Structural plasticity in G-protein coupled receptors as demonstrated by the allosteric actions of homocysteine and computer-assisted analysis of disordered domains

L. F. Agnati, G. Leo, S. Genedani, N. Andreoli, D. Marcellino, A. Woods, L. Piron, D. Guidolin, K. Fuxe

Research output: Contribution to journalArticlepeer-review

Abstract

Structural plasticity of G-protein coupled receptors (GPCRs) is of basic importance for their interactions with ligands, in particular with other proteins such as receptors or receptor-modifying proteins that can lead to different functions for the same GPCR. In the present paper, structural plasticity of GPCRs has been investigated discussing allosteric modulatory actions of Homocysteine (Hcy) on D2 receptors together with data obtained by computer-assisted analysis of the presence of disordered domains in GPCRs. Previous evidence for a modulatory action of Hcy on D2 receptors has been further extended by means of experiments on the effects of Hcy local intrastriatal injection on rotational behaviour. Altogether the present data allow considering under a new angle the well known proposal of A2A antagonists as new therapeutic agents in Parkinson's disease (PD). Furthermore, they point out to not only the importance of drugs capable of reducing Hcy brain levels, but also to the potential therapeutic impact of drugs capable of regionally blocking (for PD) or enhancing (for some schizophrenic syndromes) Hcy allosteric action on D2 receptors. As far as the investigations on GPCR plastic domains, extracellular, intracellular and transmembrane domains of 14 GPCRs have been considered and propensity of each of these domains for a structured or unstructured conformation has been evaluated by means of ad hoc computer programs. It has been shown that the N- and C-terminals as well as intracellular loop 3 have a high propensity towards an unstructured conformation, hence they are potentially very plastic domains, which can undergo easily to interactions with other ligands, particularly with other protein domains. This aspect is obviously of the greatest importance not only for the function of single GPCRs, but also for their interactions either with other receptors (receptor-receptor interactions) or, more generally, for formation of clusters of membrane associated proteins, hence of "protein mosaics", where the GPCRs could represent the input unit of the supra-molecular device.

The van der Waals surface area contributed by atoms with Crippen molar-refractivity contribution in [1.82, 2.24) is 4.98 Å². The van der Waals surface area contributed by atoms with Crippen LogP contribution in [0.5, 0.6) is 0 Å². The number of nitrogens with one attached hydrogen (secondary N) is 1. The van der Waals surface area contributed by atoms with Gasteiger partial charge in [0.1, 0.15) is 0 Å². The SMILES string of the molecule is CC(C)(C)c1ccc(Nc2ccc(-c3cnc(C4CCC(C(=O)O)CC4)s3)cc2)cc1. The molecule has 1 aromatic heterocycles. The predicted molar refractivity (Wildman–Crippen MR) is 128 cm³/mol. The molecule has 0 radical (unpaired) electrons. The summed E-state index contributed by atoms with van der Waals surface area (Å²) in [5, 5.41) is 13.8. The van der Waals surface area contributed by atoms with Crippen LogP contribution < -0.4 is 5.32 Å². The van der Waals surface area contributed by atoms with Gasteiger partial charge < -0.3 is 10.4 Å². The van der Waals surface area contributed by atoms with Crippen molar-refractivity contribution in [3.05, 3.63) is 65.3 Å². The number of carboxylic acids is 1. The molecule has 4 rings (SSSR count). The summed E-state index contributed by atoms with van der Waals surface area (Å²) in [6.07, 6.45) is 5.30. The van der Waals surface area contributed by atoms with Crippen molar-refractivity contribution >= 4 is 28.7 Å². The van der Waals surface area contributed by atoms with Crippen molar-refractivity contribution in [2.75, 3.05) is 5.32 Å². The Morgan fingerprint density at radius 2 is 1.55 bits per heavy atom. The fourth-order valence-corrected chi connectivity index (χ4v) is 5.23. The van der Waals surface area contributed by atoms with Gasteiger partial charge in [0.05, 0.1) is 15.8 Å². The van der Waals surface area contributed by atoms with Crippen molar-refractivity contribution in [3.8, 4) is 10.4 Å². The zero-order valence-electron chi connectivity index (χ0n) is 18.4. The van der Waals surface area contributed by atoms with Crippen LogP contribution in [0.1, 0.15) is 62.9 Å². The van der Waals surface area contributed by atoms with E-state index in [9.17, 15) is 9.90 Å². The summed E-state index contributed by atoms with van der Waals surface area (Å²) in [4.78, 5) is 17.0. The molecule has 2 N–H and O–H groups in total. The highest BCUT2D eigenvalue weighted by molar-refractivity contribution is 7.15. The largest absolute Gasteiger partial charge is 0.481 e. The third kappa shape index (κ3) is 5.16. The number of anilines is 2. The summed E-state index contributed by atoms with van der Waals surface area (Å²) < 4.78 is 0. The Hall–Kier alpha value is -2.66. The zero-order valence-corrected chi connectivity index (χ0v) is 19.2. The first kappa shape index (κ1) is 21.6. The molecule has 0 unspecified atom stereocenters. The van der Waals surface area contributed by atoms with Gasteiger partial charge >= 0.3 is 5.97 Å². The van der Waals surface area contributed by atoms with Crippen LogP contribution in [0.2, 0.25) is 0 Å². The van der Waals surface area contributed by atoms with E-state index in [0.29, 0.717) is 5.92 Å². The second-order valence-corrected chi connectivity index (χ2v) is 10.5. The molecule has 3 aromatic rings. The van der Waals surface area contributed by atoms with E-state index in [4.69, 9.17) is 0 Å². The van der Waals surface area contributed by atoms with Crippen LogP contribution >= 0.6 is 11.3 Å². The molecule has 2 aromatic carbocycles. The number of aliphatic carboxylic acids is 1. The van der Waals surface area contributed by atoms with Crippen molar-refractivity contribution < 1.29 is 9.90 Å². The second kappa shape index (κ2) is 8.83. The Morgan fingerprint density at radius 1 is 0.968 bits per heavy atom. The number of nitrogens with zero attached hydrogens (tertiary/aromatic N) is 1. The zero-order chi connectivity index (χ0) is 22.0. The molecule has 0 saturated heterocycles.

Original languageEnglish (US)
Pages (from-to)459-474
Number of pages16
JournalBrain Research Reviews
Volume58
Issue number2
DOIs
StatePublished - Aug 2008
Externally publishedYes

Keywords

  • D2 receptors
  • Homocysteine
  • Intrinsically disordered proteins
  • Parkinson's disease
  • Receptor mosaics

ASJC Scopus subject areas

  • Neuroscience(all)

Fingerprint Dive into the research topics of 'Structural plasticity in G-protein coupled receptors as demonstrated by the allosteric actions of homocysteine and computer-assisted analysis of disordered domains'. Together they form a unique fingerprint.

Cite this